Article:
Stink Bug Threatens High-Dollar Crops in California
While populations are low, it appears invasive pest has recently stumbled upon one of the state’s peaches and almonds. Read More
Lemon tree in Florida full of fruit
Grapefruit & Specialty
August 22, 2017
More Florida Citrus Producers Pondering the Lemon Pledge
Local farmers are sweet on the prospect of growing the acid fruit. Read More
Berries
August 22, 2017
Columnist Wins Prestigious Plant Breeder Award
John Clark, who writes a column for American Fruit Grower® and Western Fruit Grower® magazines, is honored with National Plant Breeders Association Impact Award. Read More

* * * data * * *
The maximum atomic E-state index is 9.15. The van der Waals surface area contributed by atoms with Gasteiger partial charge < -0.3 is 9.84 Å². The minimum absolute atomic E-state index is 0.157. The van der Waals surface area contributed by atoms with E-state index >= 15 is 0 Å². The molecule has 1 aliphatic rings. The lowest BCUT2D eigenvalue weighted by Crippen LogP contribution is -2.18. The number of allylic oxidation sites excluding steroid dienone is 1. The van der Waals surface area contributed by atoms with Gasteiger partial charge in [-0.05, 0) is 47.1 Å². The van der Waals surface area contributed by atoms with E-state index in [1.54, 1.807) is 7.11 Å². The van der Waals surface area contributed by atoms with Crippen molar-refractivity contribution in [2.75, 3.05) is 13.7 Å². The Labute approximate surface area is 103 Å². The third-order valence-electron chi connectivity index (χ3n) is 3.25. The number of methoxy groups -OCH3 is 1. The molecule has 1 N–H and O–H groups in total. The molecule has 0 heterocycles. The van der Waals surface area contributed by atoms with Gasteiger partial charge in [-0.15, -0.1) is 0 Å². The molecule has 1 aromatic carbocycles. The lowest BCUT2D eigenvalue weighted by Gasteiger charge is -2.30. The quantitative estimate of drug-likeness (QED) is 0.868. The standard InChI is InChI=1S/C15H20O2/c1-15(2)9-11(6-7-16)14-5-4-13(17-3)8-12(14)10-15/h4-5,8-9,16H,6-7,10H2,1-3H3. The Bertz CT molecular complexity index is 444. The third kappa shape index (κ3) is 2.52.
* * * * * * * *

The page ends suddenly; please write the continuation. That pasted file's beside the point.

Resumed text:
Apple Grower of the Year
August 22, 2017
U.S. Apple Association Hosts Annual Apple Outlook Conference in Chicago
American Fruit Grower® and Western Fruit Grower® magazine’s 2017 Apple Grower of the Year will be officially presented on Thursday, Aug. 24, during the first day of the conference. Read More
Port Of Miami shipyard
Farm Management
August 21, 2017
NAFTA Renegotiation Long Overdue for Florida Farmers
Specialty crop growers in the Sunshine State seek relief from unfair trade deal. Read More
Alan Jones takes a ride around Jones Potato Farm
Citrus
August 21, 2017
Take Alternative Routes to Find Conventional Farming Solutions [Opinion]
In order to grow, things have to change. Are you ready? Read More
Apples & Pears
August 20, 2017
APHIS Seeks Comments on Risk Removal for Dormant Apple Cuttings
Dormant live cuttings from countries in the European Union must currently go through pest risk assessment. Read More
young Florida citrus grove
Varieties & Rootstocks
August 19, 2017
Pressure Is on to Pick and Plant Citrus Winners